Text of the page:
Signs of Premature Failure in Rubber Expansion Joints

Rubber pipe expansion joints are used in pipelines to limit the stress and strain on flexible pipes when there are changes in the pipeline’s diameter, and to provide flexibility in moving pipelines. Though rubber expansion joints are very useful in construction, they can also be subject to premature failure if you don’t know how to detect signs of fatigue or premature failure in rubber expansion joints. Here are some signs to look out for.

Proper Installation

Before installing your rubber expansion joints, it’s critical to make sure that you properly consult with a professional who understands exactly what you need and how to fit your project with a joint that is suited for your application. If you use pipe expansion joints designed for fluid lines and install them on non-fluid lines, they can become damaged very quickly—if not right away. Improperly used pipe expansion joints do not last nearly as long as those used on pipes that carry fluids.

Material Instability

You can’t tell from just looking at it, but rubber is a naturally unstable material. It expands and contracts on a day-to-day basis, sometimes by as much as half an inch. When you pressurise pipes with water, you add pressure to that change in size. If expansion joints are designed too loosely or aren’t properly maintained, they will not be able to withstand these forces and will eventually fail. Piping fatigue: Water hammer is an issue that plagues many industrial pipes.

Weathering

The most common cause of premature failure is simply environmental conditions. As rubber ages, it becomes brittle, which means expansion joints are particularly susceptible to weathering. A simple way to check for signs of weathering is to feel each joint using your fingers; if it feels rigid or less flexible than you’d expect, it may need to be replaced soon. Any joint that shows signs of cracking should also be checked immediately since cracks can indicate early-stage cracking that will eventually lead to a joint failure.

Misuse / Misapplication

Misapplication is a less common cause for joint failure, but it can still be an issue. If a pipe expansion joint is mounted too far away from an expansion joint (either horizontally or vertically), there will be no room for movement, and it’ll break as soon as there’s any movement at all.

Overheating

One clear sign that a pipe expansion joint is failing is heat at or near its seal. When a joint experiences excessive pressure, as it does with time, friction generates heat. The classic example is an under-damped car suspension: If one wheel falls into a pothole on an icy road, it jerks to a halt. But if you don’t tighten your shock absorbers enough, they let your car bounce through potholes without damage—at least until they overheat and fail.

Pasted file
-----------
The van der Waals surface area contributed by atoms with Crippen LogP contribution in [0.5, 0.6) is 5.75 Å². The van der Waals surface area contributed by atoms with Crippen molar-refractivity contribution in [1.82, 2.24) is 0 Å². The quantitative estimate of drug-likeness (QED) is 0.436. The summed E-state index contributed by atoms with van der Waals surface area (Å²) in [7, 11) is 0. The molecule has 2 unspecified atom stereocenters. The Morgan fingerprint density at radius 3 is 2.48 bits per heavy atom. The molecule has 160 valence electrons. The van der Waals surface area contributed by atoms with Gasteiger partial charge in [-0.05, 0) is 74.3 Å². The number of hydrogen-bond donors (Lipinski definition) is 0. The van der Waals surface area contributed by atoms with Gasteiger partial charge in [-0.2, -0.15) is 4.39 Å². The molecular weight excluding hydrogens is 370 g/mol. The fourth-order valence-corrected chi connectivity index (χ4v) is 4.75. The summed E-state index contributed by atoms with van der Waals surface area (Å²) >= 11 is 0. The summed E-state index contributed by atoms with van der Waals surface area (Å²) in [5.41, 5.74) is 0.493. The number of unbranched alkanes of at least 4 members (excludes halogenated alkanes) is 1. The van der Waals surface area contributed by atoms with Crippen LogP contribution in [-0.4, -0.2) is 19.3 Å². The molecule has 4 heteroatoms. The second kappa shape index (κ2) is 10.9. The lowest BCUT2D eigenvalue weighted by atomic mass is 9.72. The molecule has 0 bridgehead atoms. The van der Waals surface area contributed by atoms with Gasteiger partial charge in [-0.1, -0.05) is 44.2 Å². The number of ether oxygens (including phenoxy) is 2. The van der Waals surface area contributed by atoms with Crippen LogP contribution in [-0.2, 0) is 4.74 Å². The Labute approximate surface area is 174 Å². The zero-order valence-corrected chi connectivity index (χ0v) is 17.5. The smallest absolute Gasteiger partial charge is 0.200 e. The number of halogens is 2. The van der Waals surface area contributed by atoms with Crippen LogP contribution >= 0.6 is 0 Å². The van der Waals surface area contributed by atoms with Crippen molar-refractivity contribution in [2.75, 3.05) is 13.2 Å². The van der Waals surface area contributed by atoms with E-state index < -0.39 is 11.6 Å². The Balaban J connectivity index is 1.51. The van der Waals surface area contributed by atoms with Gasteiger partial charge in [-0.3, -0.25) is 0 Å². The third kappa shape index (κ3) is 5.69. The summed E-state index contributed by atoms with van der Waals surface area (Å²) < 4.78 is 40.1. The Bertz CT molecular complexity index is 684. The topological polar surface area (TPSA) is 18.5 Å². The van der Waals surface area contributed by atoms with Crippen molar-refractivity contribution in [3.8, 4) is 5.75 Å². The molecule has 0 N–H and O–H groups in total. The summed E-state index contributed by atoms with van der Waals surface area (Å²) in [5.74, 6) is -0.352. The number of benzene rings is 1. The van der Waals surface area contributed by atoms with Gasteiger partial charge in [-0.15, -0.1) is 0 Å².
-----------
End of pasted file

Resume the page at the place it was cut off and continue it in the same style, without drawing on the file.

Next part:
Mechanical Damage / Stresses

Stresses and strains, as well as moisture and temperature fluctuations, will ultimately damage pipe expansion joints if they are not properly maintained. Maintaining your rubber expansion joints requires a two-step process: First, keeping them free from debris and other external stresses; second, monitoring their condition to identify potential problems before they grow into major issues.

Chemical Attack

When an expansion joint is subject to chemical attack, it can become very brittle, allowing it to easily break. This is a common occurrence when expansion joints are subjected to strong acids. To reduce your risk of acid-related damage, make sure that your chemistry lab has chemical-resistant pipe and fittings and you should always use hoses rated for high temperatures for transporting corrosive materials or products with high acid content. You should also make sure that any acidic products are kept out of contact with rubber parts at all times.

Improper Storage, Transport or Handling

If you’re planning to have an expansion joint installed, keep a close eye on how it’s handled. If possible, monitor it yourself or speak with your contractor about their specific handling procedures. In many cases, expansion joints are shipped via air freight from suppliers located all over the world; once these parts land on American soil, they typically have to travel between multiple distribution centres before finally making their way to your construction site.

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